Researchers from the University College London (UCL), in association with the Western Eye Hospital in London, have developed a first-of-its-kind eye test that may predict wet age-related macular degeneration (AMD)—the most common cause of severe sight loss—three years before the development of symptoms.
The investigators believe that the new test could enable the early detection of the disease so that treatment can successfully prevent any loss of vision.
The study results were recently published in the Expert Review of Molecular Diagnostics. The research work was financially supported by Wellcome.
Wet AMD, also called macular disease, is the leading cause of severe and permanent sight loss in the United Kingdom.
The diagnosis of wet AMD currently depends on individuals developing symptoms, which subsequently makes them seek advice from a clinician. At first, individuals with wet AMD would observe a distortion in their vision, generally interfering with their reading. But this may soon develop into complete total vision loss, which may prove rather difficult to elderly patients who fear blindness and the resultant loss of independence.
Wet AMD is characterized by unusual growth of blood vessels, which discharge the fluid into the retina. The advent of novel treatments has resulted in relatively better outcomes for patients, for a disease that was considered incurable for more than two decades. But patient outcomes could be even better if treatment was initiated in the very first stages of the disease.
The test, known as Detection of Apoptosing Retinal Cells, or DARC for short, involves administrating a fluorescent dye into the bloodstream (through the arm). This fluorescent dye binds to retinal cells and lights up those that are going through stress, or in the process of apoptosis, a kind of programmed cell death.
The injured cells emerge as bright white when observed during eye examinations—the DARC count will be higher if cells are considerably damaged.
One difficulty with assessing eye diseases is that specialists usually do not agree when observing the same scans, and hence, the team has integrated an AI algorithm into their technique.
With the help of the same technology (test), the team had earlier found that they can spot the earliest signs of the progression of glaucoma. This latest project, which represents part of the same ongoing clinical trial of DARC, evaluated 19 study participants, who had earlier displayed signs of AMD, but not essentially in both eyes.
The AI algorithm was recently trained to spot the formation of new and leaking blood vessels, which matched with the spots picked up by DARC.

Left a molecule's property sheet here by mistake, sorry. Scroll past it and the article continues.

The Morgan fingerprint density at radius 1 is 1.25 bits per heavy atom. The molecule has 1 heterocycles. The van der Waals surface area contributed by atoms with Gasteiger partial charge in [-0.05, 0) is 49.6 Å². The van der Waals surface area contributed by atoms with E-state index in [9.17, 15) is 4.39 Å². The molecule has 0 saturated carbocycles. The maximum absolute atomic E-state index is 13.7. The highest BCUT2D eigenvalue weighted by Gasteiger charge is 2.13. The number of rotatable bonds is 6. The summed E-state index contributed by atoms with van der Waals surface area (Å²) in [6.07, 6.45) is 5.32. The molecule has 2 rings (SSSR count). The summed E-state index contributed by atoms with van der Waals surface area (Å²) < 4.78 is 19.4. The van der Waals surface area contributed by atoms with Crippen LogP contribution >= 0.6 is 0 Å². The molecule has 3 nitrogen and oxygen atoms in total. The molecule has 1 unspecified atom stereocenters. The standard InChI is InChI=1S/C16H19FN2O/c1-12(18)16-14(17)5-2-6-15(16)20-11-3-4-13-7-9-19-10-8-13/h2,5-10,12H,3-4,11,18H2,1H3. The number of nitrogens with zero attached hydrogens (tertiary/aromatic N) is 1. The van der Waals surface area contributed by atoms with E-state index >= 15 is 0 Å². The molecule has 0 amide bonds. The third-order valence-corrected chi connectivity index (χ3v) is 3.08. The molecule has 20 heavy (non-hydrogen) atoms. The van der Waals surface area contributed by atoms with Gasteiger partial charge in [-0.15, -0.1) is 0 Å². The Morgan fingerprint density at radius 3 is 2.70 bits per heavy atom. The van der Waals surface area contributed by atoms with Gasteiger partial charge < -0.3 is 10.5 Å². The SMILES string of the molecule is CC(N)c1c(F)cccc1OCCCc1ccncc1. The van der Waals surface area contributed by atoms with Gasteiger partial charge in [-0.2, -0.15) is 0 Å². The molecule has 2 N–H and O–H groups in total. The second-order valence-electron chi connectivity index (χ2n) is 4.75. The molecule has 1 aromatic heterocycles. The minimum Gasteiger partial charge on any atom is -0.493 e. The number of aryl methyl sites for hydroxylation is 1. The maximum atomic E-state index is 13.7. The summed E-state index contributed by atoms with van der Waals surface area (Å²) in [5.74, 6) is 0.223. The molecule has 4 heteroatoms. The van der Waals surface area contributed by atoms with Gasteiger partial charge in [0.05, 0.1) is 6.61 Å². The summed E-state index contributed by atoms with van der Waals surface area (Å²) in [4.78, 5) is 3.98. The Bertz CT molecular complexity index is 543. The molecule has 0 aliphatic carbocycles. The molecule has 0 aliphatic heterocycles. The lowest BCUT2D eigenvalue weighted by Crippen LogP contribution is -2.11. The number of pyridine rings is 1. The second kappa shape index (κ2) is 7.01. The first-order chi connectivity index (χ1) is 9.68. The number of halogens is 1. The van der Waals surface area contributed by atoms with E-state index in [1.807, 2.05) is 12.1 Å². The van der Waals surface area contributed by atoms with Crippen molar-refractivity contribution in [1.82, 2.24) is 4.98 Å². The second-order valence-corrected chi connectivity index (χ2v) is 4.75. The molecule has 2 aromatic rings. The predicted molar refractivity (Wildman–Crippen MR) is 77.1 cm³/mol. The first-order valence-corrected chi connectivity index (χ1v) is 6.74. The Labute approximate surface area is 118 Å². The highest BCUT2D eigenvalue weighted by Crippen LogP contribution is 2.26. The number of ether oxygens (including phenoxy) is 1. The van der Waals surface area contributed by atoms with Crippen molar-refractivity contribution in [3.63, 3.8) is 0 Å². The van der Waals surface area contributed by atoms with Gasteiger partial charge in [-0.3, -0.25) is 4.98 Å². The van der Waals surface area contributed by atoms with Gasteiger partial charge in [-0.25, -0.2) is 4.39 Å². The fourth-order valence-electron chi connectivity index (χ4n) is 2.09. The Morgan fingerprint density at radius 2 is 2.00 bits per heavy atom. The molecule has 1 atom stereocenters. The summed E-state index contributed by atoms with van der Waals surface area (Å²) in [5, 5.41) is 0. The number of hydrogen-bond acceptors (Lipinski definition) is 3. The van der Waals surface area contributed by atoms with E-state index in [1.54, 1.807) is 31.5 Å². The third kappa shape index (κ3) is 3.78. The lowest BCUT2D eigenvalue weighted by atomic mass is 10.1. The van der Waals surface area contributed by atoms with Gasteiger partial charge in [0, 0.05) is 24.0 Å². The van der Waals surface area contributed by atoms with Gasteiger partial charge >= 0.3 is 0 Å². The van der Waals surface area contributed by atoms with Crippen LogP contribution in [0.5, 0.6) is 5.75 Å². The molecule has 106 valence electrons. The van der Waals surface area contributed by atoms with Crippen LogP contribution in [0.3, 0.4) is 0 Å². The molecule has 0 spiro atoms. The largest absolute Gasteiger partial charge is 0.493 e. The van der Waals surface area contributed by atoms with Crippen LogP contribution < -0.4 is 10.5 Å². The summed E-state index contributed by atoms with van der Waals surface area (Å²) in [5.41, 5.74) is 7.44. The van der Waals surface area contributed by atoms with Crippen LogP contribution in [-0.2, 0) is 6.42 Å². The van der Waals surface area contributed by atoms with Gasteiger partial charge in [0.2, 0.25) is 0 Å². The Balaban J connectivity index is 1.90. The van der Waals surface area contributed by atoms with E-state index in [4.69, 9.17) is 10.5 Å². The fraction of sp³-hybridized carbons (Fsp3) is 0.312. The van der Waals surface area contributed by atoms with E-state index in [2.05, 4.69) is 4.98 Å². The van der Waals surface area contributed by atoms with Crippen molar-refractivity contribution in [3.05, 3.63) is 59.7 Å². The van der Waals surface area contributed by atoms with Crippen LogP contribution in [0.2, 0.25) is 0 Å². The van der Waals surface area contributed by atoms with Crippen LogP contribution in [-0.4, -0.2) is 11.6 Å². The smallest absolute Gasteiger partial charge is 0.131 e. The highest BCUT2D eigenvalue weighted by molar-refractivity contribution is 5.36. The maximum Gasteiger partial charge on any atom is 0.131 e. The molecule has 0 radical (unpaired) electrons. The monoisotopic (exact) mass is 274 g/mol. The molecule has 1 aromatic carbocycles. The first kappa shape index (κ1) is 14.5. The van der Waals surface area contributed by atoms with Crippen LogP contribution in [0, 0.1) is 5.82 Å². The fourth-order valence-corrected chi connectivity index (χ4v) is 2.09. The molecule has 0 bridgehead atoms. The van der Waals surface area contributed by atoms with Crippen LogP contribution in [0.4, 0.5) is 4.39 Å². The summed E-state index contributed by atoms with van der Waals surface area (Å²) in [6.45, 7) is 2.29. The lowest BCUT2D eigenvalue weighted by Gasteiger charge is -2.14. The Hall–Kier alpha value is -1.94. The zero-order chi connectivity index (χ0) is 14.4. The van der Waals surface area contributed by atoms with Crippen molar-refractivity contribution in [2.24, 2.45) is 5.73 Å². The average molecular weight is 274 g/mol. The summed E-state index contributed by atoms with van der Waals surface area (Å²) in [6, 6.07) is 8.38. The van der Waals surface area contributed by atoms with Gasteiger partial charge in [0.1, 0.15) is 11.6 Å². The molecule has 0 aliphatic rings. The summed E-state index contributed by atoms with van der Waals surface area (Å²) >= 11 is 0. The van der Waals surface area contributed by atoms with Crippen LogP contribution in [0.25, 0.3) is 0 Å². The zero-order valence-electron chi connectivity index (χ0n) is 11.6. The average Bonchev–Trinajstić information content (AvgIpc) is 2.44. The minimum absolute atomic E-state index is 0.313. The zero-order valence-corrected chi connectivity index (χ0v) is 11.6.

The new study noted that DARC can especially highlight endothelial cells (which line the human blood vessels) under stress in the retina. Such stressed cells subsequently estimate future wet AMD activity with the development of new and leaking blood vessels observed in patients three years later, with the help of traditional eye scans with Optical Coherence Tomography (OCT).
According to the researchers, their new test could prove useful in detecting new lesions in a person afflicted by AMD, usually in the opposite, unaffected eye, and might ultimately be beneficial for screening people over a certain age or with familiar risk factors.
Francesca Cordeiro, Study Lead Researcher, Institute of Ophthalmology, University College London
“Our new test was able to predict new wet AMD lesions up to 36 months in advance of them occurring and that is huge—it means that DARC activity can guide a clinician into treating more intensively those patients who are at high risk of new lesions of wet AMD and also be used as a screening tool,” added Cordeiro, who is also affiliated to the Western Eye Hospital Imperial College Healthcare NHS Trust.
The researchers hope to continue their work with a clinical trial with more participants and also hope to examine the test in other eye diseases as well.
Our Time to Focus report on the social and economic impact of sight loss stressed the importance of early detection for prevention of sight loss, and so this is a very encouraging development in tackling the leading cause of blindness.
Sherine Krause, Chief Executive, Fight for Sight
DARC is being commercialized by Novai, a recently established company for which Professor Cordeiro is the Chief Scientific Officer.